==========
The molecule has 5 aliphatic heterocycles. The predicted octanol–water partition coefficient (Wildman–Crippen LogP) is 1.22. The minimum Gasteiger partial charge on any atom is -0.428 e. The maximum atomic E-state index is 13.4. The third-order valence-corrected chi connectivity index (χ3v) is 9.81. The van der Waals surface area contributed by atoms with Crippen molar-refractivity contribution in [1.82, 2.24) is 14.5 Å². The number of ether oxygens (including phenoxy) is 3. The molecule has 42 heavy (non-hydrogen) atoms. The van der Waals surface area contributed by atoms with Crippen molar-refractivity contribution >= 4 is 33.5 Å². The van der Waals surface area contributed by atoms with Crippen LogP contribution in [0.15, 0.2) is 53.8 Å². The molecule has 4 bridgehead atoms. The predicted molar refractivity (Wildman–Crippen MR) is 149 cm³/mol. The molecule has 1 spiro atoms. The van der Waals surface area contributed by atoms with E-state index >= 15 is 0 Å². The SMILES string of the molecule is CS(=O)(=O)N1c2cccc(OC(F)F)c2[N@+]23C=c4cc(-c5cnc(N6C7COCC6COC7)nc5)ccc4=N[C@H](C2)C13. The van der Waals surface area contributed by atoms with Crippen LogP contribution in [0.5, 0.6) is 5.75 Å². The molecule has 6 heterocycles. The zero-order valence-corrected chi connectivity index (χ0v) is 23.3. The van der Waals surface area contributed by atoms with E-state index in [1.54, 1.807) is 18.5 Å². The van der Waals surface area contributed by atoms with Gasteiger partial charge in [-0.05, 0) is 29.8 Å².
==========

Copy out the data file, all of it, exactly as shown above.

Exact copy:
The molecule has 5 aliphatic heterocycles. The predicted octanol–water partition coefficient (Wildman–Crippen LogP) is 1.22. The minimum Gasteiger partial charge on any atom is -0.428 e. The maximum atomic E-state index is 13.4. The third-order valence-corrected chi connectivity index (χ3v) is 9.81. The van der Waals surface area contributed by atoms with Crippen molar-refractivity contribution in [1.82, 2.24) is 14.5 Å². The number of ether oxygens (including phenoxy) is 3. The molecule has 42 heavy (non-hydrogen) atoms. The van der Waals surface area contributed by atoms with Crippen molar-refractivity contribution >= 4 is 33.5 Å². The van der Waals surface area contributed by atoms with Crippen LogP contribution in [0.15, 0.2) is 53.8 Å². The molecule has 4 bridgehead atoms. The predicted molar refractivity (Wildman–Crippen MR) is 149 cm³/mol. The molecule has 1 spiro atoms. The van der Waals surface area contributed by atoms with E-state index >= 15 is 0 Å². The SMILES string of the molecule is CS(=O)(=O)N1c2cccc(OC(F)F)c2[N@+]23C=c4cc(-c5cnc(N6C7COCC6COC7)nc5)ccc4=N[C@H](C2)C13. The van der Waals surface area contributed by atoms with Crippen LogP contribution in [0.5, 0.6) is 5.75 Å². The molecule has 6 heterocycles. The zero-order valence-corrected chi connectivity index (χ0v) is 23.3. The van der Waals surface area contributed by atoms with E-state index in [1.54, 1.807) is 18.5 Å². The van der Waals surface area contributed by atoms with Gasteiger partial charge in [-0.05, 0) is 29.8 Å².